Is this a good setup for small DIY battery bank?

andruby

New Member
Hi,

I'm new to this forum. I recently bought a small trailer to go on short (1~3 day) weekend trips.

I'm thinking of buying the following components for a DIY battery bank:
I want to run some low-power LED lights, a 100W fridge (can run on 220V/12V/Propane), and an 800W water kettle for tea :)

I'm planning on doing a basic setup without solar first, but want to be able to extend it later with solar and a couple of 12V loads.

basic and later.jpg

Questions:
  1. I haven't seen Will talk much about inverter/chargers, nor have I found much on this forum. Are they a good idea? From the website of the manufacturer, it seems like they should be ok to charge Lifepo4 batteries at a 140W rate. Or am I better off getting a separate (and cheaper) inverter and charger?
  2. Do the components and combination make sense? Am I missing anything?
  3. If the inverter comes with a fuse, does that mean I do not need to add a fuse between the battery and the inverter?
  4. Should I connect 12V loads to a fuse box connected to the battery or should I connect them to solar controller DC load connection?
  5. Most pure sine-wave inverters are expensive. Which appliances are fine to run on a modified sine-wave inverter? Is there a way to find out without buying and trying?
  6. (crazy thought) Is it possible to charge the batteries by connecting the car's 12V output to the (cheap PWM) solar controller solar-input?
Thanks!
 

Kcp

Solar Enthusiast
Just my thought on your fridge, it's a 3 way which means it's absorption which means it's a power hog on electric so keep it on propane.

Also 800w ac for tea is about 80ish amps dc.

So rundown:
1. dunno.
2. Basic and Later mean you're learning and heading to v3. I'd just recommend a Battleborn or Lion Energy battery with BMS to cut off the fluff while learning.
3. Depends. Inside cheaper inverters are a few fuses so one more from inv to batt won't hurt.
4. Solar load connection are OUTPUT not INPUT so ignore they exist for now.
5. Anything with motors with a mod-sign is bad- if you have a Dremel plug it into a mod-sign and your hand will burn up in 15 secs. These days pure sign is the way to go.
6. The alternator wires directly to the aux. battery via a battery isolator.
 

Dzl

Unofficial Forum Librarian
Staff member
Moderator
View attachment 8096

Questions:
  1. I haven't seen Will talk much about inverter/chargers, nor have I found much on this forum. Are they a good idea? From the website of the manufacturer, it seems like they should be ok to charge Lifepo4 batteries at a 140W rate. Or am I better off getting a separate (and cheaper) inverter and charger?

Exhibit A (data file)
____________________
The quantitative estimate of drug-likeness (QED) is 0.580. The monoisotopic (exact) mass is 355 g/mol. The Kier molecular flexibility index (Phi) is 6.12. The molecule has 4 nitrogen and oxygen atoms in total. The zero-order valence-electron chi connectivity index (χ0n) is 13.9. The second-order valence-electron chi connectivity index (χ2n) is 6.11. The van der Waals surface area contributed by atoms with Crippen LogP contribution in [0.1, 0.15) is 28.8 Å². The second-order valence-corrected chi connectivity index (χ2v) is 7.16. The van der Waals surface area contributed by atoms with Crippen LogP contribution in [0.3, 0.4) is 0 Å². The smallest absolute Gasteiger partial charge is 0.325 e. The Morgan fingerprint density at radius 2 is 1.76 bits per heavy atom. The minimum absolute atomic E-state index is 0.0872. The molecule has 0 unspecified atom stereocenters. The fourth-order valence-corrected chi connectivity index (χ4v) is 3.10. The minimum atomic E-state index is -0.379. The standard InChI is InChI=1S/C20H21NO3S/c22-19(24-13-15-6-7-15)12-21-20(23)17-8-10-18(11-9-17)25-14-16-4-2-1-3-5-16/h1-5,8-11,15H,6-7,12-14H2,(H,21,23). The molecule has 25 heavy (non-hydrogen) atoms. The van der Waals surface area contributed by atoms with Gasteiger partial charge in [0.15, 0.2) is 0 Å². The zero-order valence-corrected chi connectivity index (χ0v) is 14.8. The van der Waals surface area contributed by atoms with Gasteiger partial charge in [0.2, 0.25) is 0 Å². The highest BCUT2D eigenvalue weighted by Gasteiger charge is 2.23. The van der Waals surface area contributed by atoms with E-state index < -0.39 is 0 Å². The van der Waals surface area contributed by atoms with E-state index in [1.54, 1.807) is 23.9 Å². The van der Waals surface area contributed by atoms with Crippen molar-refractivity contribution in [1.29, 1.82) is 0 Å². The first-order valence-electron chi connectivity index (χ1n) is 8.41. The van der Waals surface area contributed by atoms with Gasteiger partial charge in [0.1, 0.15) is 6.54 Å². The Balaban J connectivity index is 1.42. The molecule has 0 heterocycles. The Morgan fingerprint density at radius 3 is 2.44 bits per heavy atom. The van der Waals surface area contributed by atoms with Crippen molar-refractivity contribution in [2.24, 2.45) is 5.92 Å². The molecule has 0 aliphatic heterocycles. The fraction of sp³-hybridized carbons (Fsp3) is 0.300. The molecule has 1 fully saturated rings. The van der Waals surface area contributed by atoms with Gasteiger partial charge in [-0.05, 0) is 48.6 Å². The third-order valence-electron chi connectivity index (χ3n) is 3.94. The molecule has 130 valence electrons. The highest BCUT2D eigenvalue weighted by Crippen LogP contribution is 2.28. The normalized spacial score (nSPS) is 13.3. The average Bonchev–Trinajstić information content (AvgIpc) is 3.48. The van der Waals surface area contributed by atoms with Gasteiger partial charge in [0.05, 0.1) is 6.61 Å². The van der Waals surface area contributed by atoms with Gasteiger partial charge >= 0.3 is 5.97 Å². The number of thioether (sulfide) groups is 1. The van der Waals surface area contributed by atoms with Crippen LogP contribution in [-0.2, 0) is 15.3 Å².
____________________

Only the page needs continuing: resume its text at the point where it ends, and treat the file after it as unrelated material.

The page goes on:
2. Do the components and combination make sense? Am I missing anything?
  3. If the inverter comes with a fuse, does that mean I do not need to add a fuse between the battery and the inverter?
  4. Should I connect 12V loads to a fuse box connected to the battery or should I connect them to solar controller DC load connection?
  5. Most pure sine-wave inverters are expensive. Which appliances are fine to run on a modified sine-wave inverter? Is there a way to find out without buying and trying?
  6. (crazy thought) Is it possible to charge the batteries by connecting the car's 12V output to the (cheap PWM) solar controller solar-input?
Thanks!

  1. Inverter-Chargers are fine. The Victron Multiplus is a popular option, but $$$$. Will has made a few videos on the MPP Inverter/charger/solar charge controller all in one (video here).
  2. Can you link to the fuse box you had in mind, most people use individual breakers or fuses for the major components, and use a fuse box for 12v and/or 120v loads
  3. Remember, the primary role of a fuse/breaker is to protect the wire not the device. So yes, I think it is important to still fuse between the battery and the inverter (though i'm unfamiliar with how to fuse an inverter/charger combo). Check your product manual it will have specific guidelines.
  4. Check your charge controllers documentation, there will be a diagram.
  5. This is not a super straightforward question, the simple rule of thumb I have heard is some appliances with motors (like tools and fridges) and sensitive electronics require pure sine. But its somewhat more complicated than that. Here are a couple (one, two) partial lists of devices that should use pure sine.
  6. Not sure, probably not safely, maybe not at all (voltage might be too low). There are better ways to accomplish this, DC-DC chargers, Victron makes one and Renogy makes one, and Sterling power makes one.
 
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